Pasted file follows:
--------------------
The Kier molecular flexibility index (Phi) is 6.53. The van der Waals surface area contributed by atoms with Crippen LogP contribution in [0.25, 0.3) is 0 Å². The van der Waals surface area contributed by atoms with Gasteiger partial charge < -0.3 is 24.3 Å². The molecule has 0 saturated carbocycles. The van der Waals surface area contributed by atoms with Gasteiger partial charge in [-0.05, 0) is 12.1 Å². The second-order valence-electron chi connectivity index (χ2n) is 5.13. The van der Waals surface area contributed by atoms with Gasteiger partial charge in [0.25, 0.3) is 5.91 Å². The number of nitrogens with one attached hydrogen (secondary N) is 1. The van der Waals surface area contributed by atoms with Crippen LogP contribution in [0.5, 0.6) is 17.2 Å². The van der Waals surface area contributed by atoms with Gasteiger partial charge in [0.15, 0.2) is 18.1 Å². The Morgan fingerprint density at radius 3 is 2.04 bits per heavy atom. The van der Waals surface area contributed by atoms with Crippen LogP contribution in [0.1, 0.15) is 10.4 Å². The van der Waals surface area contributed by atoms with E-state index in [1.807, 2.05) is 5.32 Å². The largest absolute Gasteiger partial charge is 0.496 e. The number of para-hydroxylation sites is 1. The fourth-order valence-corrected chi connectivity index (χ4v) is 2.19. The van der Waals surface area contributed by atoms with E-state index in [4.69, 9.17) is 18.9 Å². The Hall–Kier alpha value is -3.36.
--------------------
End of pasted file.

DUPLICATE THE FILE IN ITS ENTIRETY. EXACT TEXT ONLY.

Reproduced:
The Kier molecular flexibility index (Phi) is 6.53. The van der Waals surface area contributed by atoms with Crippen LogP contribution in [0.25, 0.3) is 0 Å². The van der Waals surface area contributed by atoms with Gasteiger partial charge < -0.3 is 24.3 Å². The molecule has 0 saturated carbocycles. The van der Waals surface area contributed by atoms with Gasteiger partial charge in [-0.05, 0) is 12.1 Å². The second-order valence-electron chi connectivity index (χ2n) is 5.13. The van der Waals surface area contributed by atoms with Gasteiger partial charge in [0.25, 0.3) is 5.91 Å². The number of nitrogens with one attached hydrogen (secondary N) is 1. The van der Waals surface area contributed by atoms with Crippen LogP contribution in [0.5, 0.6) is 17.2 Å². The van der Waals surface area contributed by atoms with Gasteiger partial charge in [0.15, 0.2) is 18.1 Å². The Morgan fingerprint density at radius 3 is 2.04 bits per heavy atom. The van der Waals surface area contributed by atoms with Crippen LogP contribution in [0.1, 0.15) is 10.4 Å². The van der Waals surface area contributed by atoms with E-state index in [1.807, 2.05) is 5.32 Å². The largest absolute Gasteiger partial charge is 0.496 e. The number of para-hydroxylation sites is 1. The fourth-order valence-corrected chi connectivity index (χ4v) is 2.19. The van der Waals surface area contributed by atoms with E-state index in [4.69, 9.17) is 18.9 Å². The Hall–Kier alpha value is -3.36.